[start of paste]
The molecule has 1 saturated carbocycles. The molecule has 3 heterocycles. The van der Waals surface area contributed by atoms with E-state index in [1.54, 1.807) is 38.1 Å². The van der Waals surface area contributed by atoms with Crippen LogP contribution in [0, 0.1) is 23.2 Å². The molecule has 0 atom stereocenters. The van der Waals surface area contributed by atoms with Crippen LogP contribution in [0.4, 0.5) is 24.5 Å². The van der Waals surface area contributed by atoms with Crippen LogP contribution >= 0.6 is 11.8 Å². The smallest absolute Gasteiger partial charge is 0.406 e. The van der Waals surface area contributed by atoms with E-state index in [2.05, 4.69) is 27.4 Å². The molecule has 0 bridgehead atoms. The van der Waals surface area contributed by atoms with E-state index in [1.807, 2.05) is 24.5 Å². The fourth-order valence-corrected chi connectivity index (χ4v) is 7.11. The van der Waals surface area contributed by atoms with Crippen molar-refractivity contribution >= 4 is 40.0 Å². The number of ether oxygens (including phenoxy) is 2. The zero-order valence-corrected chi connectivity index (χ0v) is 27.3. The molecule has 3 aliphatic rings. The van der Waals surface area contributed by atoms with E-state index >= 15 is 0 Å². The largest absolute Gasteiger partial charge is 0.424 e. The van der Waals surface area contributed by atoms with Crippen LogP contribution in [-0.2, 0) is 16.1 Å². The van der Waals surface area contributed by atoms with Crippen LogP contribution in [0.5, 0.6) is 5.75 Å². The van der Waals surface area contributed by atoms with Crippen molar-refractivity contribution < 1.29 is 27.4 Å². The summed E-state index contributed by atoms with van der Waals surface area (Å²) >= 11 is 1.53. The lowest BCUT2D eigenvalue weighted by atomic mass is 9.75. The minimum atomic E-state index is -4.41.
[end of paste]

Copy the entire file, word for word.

The molecule has 1 saturated carbocycles. The molecule has 3 heterocycles. The van der Waals surface area contributed by atoms with E-state index in [1.54, 1.807) is 38.1 Å². The van der Waals surface area contributed by atoms with Crippen LogP contribution in [0, 0.1) is 23.2 Å². The molecule has 0 atom stereocenters. The van der Waals surface area contributed by atoms with Crippen LogP contribution in [0.4, 0.5) is 24.5 Å². The van der Waals surface area contributed by atoms with Crippen LogP contribution >= 0.6 is 11.8 Å². The smallest absolute Gasteiger partial charge is 0.406 e. The van der Waals surface area contributed by atoms with E-state index in [2.05, 4.69) is 27.4 Å². The molecule has 0 bridgehead atoms. The van der Waals surface area contributed by atoms with E-state index in [1.807, 2.05) is 24.5 Å². The fourth-order valence-corrected chi connectivity index (χ4v) is 7.11. The van der Waals surface area contributed by atoms with Crippen molar-refractivity contribution >= 4 is 40.0 Å². The number of ether oxygens (including phenoxy) is 2. The zero-order valence-corrected chi connectivity index (χ0v) is 27.3. The molecule has 3 aliphatic rings. The van der Waals surface area contributed by atoms with E-state index >= 15 is 0 Å². The largest absolute Gasteiger partial charge is 0.424 e. The van der Waals surface area contributed by atoms with Crippen LogP contribution in [-0.2, 0) is 16.1 Å². The van der Waals surface area contributed by atoms with Crippen LogP contribution in [0.5, 0.6) is 5.75 Å². The van der Waals surface area contributed by atoms with Crippen molar-refractivity contribution < 1.29 is 27.4 Å². The summed E-state index contributed by atoms with van der Waals surface area (Å²) >= 11 is 1.53. The lowest BCUT2D eigenvalue weighted by atomic mass is 9.75. The minimum atomic E-state index is -4.41.